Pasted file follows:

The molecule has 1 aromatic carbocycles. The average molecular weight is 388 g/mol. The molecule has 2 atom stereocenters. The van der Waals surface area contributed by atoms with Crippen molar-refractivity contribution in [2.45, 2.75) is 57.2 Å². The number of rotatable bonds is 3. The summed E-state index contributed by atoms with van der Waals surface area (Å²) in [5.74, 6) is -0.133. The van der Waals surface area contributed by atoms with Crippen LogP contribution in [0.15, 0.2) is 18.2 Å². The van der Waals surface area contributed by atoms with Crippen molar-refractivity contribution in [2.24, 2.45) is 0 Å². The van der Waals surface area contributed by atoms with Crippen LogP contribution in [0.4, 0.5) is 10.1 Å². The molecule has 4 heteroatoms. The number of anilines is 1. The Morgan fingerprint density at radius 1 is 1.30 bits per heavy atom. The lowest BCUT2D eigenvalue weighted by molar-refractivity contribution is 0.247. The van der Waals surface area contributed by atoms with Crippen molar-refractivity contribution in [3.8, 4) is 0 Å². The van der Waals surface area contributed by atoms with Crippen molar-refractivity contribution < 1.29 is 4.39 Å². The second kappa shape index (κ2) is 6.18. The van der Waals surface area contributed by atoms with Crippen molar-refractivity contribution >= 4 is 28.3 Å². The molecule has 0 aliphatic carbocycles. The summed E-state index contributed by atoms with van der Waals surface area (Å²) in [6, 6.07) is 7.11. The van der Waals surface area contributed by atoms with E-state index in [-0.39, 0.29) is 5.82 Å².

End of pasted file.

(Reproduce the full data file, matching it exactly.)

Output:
The molecule has 1 aromatic carbocycles. The average molecular weight is 388 g/mol. The molecule has 2 atom stereocenters. The van der Waals surface area contributed by atoms with Crippen molar-refractivity contribution in [2.45, 2.75) is 57.2 Å². The number of rotatable bonds is 3. The summed E-state index contributed by atoms with van der Waals surface area (Å²) in [5.74, 6) is -0.133. The van der Waals surface area contributed by atoms with Crippen LogP contribution in [0.15, 0.2) is 18.2 Å². The van der Waals surface area contributed by atoms with Crippen molar-refractivity contribution in [2.24, 2.45) is 0 Å². The van der Waals surface area contributed by atoms with Crippen LogP contribution in [0.4, 0.5) is 10.1 Å². The molecule has 4 heteroatoms. The number of anilines is 1. The Morgan fingerprint density at radius 1 is 1.30 bits per heavy atom. The lowest BCUT2D eigenvalue weighted by molar-refractivity contribution is 0.247. The van der Waals surface area contributed by atoms with Crippen molar-refractivity contribution in [3.8, 4) is 0 Å². The van der Waals surface area contributed by atoms with Crippen molar-refractivity contribution < 1.29 is 4.39 Å². The second kappa shape index (κ2) is 6.18. The van der Waals surface area contributed by atoms with Crippen molar-refractivity contribution >= 4 is 28.3 Å². The molecule has 0 aliphatic carbocycles. The summed E-state index contributed by atoms with van der Waals surface area (Å²) in [6, 6.07) is 7.11. The van der Waals surface area contributed by atoms with E-state index in [-0.39, 0.29) is 5.82 Å².